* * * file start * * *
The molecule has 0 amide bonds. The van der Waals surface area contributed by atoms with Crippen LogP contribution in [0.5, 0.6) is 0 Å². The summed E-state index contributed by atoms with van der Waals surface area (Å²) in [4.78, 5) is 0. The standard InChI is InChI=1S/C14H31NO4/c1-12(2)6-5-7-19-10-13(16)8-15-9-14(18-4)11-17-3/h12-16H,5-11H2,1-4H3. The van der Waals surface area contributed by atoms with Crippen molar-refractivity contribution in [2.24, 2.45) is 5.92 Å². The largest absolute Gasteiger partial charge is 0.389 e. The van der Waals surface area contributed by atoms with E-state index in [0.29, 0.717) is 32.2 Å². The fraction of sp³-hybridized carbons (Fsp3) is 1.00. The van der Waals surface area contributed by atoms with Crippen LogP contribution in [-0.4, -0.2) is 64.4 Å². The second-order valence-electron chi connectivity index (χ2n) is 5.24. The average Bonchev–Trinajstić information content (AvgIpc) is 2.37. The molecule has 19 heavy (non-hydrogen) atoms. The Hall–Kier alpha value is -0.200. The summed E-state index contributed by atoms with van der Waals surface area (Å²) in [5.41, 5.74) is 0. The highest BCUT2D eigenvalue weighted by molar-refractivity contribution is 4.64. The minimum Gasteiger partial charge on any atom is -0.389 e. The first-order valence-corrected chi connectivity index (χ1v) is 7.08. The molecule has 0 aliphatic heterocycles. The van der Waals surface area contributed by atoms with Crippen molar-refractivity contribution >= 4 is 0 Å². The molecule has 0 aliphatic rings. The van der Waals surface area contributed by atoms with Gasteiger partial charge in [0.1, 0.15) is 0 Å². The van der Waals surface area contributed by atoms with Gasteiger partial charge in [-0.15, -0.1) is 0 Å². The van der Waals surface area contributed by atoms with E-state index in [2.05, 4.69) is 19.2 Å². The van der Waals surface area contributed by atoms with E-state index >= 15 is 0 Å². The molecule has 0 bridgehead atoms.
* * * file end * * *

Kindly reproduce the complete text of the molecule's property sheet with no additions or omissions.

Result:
The molecule has 0 amide bonds. The van der Waals surface area contributed by atoms with Crippen LogP contribution in [0.5, 0.6) is 0 Å². The summed E-state index contributed by atoms with van der Waals surface area (Å²) in [4.78, 5) is 0. The standard InChI is InChI=1S/C14H31NO4/c1-12(2)6-5-7-19-10-13(16)8-15-9-14(18-4)11-17-3/h12-16H,5-11H2,1-4H3. The van der Waals surface area contributed by atoms with Crippen molar-refractivity contribution in [2.24, 2.45) is 5.92 Å². The largest absolute Gasteiger partial charge is 0.389 e. The van der Waals surface area contributed by atoms with E-state index in [0.29, 0.717) is 32.2 Å². The fraction of sp³-hybridized carbons (Fsp3) is 1.00. The van der Waals surface area contributed by atoms with Crippen LogP contribution in [-0.4, -0.2) is 64.4 Å². The second-order valence-electron chi connectivity index (χ2n) is 5.24. The average Bonchev–Trinajstić information content (AvgIpc) is 2.37. The molecule has 19 heavy (non-hydrogen) atoms. The Hall–Kier alpha value is -0.200. The summed E-state index contributed by atoms with van der Waals surface area (Å²) in [5.41, 5.74) is 0. The highest BCUT2D eigenvalue weighted by molar-refractivity contribution is 4.64. The minimum Gasteiger partial charge on any atom is -0.389 e. The first-order valence-corrected chi connectivity index (χ1v) is 7.08. The molecule has 0 aliphatic heterocycles. The van der Waals surface area contributed by atoms with Crippen molar-refractivity contribution >= 4 is 0 Å². The molecule has 0 aliphatic rings. The van der Waals surface area contributed by atoms with Gasteiger partial charge in [0.1, 0.15) is 0 Å². The van der Waals surface area contributed by atoms with Gasteiger partial charge in [-0.15, -0.1) is 0 Å². The van der Waals surface area contributed by atoms with E-state index in [2.05, 4.69) is 19.2 Å². The van der Waals surface area contributed by atoms with E-state index >= 15 is 0 Å². The molecule has 0 bridgehead atoms.